In the Bay Area's labyrinth of low-lit warehouses, cramped house parties, and grimed-out dive bars, it's a cacophonous tug-of-war for the three-chord crown.
This latter-day resurrection of traits from the late 1960s the Sears Roebuck guitars; the off-key, offbeat attack; the onstage fearlessness has brought many unpretentious all-for-one-and-one-for-all shows to the scene. Poised to snag a bit of the shiny rock 'n' roll royal headdress is Oakland's Snakeflower 2, a trio whose blistering, bare-bones repertoire seems to spring newly alive from a dusty, attic-dwelling bin of decades-old abandoned vinyl.
Vocalist and bassist Matthew Melton's lo-fi roots stretch like the world's longest amp cord all the way back to his hometown in Memphis. There, he grew up playing in garage bands and jamming with prolific punk hero Jay Reatard.
Discontented with the Memphis scene's lack of fire, Melton eventually put together a ramshackle, road-ready outfit that became Snakeflower's first incarnation. The group played what Melton, a lover of subgenres, describes as "art punk non-songs." Moving his musical dreams and new band to California instigated a gift-and-curse scenario. "We decided almost overnight to go on tour," he says. "It was really ill-conceived. We did a full U.S. tour literally calling venues from the road, jumping on these bills and having pretty crazy shows along the way."
Snakeflower mark one had wilted by the time the group made it to San Francisco, and Melton's bandmates stranded him in the city and left for Los Angeles. Nonetheless, he decided to stick things out and reform the band with two new members, drummer Billy Badlands and guitarist Tim Tinderholt.
"Where I grew up in Memphis, you can be guaranteed that no one's gonna pay any attention to you," Melton says. "Here, there's much more energy in the scene. Plus, being surrounded by so many great bands is a motivation to keep making great music."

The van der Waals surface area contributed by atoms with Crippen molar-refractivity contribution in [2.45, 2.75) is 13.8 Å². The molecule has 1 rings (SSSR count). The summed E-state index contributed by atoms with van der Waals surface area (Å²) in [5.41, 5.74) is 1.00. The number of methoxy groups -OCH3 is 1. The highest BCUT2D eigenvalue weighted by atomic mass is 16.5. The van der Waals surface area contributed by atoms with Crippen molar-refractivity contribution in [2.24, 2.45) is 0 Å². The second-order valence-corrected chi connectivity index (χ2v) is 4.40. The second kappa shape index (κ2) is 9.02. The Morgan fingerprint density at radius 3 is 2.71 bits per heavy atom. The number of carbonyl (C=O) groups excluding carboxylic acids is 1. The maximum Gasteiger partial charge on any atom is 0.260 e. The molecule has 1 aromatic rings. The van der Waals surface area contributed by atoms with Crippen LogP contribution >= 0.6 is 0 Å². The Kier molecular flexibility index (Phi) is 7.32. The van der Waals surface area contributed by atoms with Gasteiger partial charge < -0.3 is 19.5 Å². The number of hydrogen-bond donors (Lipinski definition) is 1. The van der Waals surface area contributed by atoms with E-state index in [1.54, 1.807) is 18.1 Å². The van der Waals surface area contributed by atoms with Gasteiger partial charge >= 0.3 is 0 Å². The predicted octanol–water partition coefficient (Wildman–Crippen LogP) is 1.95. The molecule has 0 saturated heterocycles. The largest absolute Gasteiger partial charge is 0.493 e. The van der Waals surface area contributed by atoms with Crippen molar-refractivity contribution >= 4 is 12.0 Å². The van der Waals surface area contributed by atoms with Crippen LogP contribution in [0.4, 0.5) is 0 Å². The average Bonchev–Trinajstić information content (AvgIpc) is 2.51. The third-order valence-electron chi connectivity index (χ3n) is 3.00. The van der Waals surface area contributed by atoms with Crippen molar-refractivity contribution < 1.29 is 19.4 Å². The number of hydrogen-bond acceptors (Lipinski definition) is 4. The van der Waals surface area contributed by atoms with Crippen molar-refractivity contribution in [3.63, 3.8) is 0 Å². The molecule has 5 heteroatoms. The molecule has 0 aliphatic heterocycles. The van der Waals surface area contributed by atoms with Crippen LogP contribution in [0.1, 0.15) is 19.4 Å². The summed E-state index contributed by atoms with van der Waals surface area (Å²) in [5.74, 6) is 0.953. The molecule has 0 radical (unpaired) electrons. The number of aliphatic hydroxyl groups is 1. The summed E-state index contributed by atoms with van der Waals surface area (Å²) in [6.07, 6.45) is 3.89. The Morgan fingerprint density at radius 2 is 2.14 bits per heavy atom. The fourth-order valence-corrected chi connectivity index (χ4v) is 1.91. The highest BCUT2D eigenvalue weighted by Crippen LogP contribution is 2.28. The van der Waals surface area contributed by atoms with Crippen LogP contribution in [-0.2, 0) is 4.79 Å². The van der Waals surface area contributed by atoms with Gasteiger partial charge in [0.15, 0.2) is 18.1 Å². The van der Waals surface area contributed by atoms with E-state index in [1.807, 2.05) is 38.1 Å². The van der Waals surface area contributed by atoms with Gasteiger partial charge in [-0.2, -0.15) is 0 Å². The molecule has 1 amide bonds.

It's easy to hear what the California scene has done for Snakeflower 2's live shows and recordings the group's aggression is undeniable. The late 2008 release Renegade Daydream (Tic Tac Totally) is steeped in the dire urgency of a fragile heart under pressure. It grooves hard, thanks to dagger-sharp hooks and vicious chord progressions, all registering at shit-hot speed to keep up with Melton's nervy vocal swagger. "Memory Castle," the album's single, pairs psychedelic tunnel-vision reverb with a rumination on lost dreams and the courage it takes to get them back.
Melton's already looking in a new direction for the group's next album. When his other brainchild, the smooth-punk outfit Bare Wires, gained popularity, Snakeflower 2's gigs took a hiatus. But during that time, he devoted himself to writing fresh, epic material.
"I've actually been working in secret to write and record a 14-minute long cantata called 'Forbidden Melody,'" he explains. "I had to set time aside to isolate myself [and] work with really pure ideas. [The new music] is something totally different, almost like a rock opera. I'm trying to go a little bit further, really trying to come up with something new."
While much of the local garage scene sticks to the ordinary and familiar. leave it to Melton and his mates to shoot the moon and score an album in the process.
With the Vows, In the Dust
July 13, 9 p.m., $5 (day of show only)
642 Valencia, SF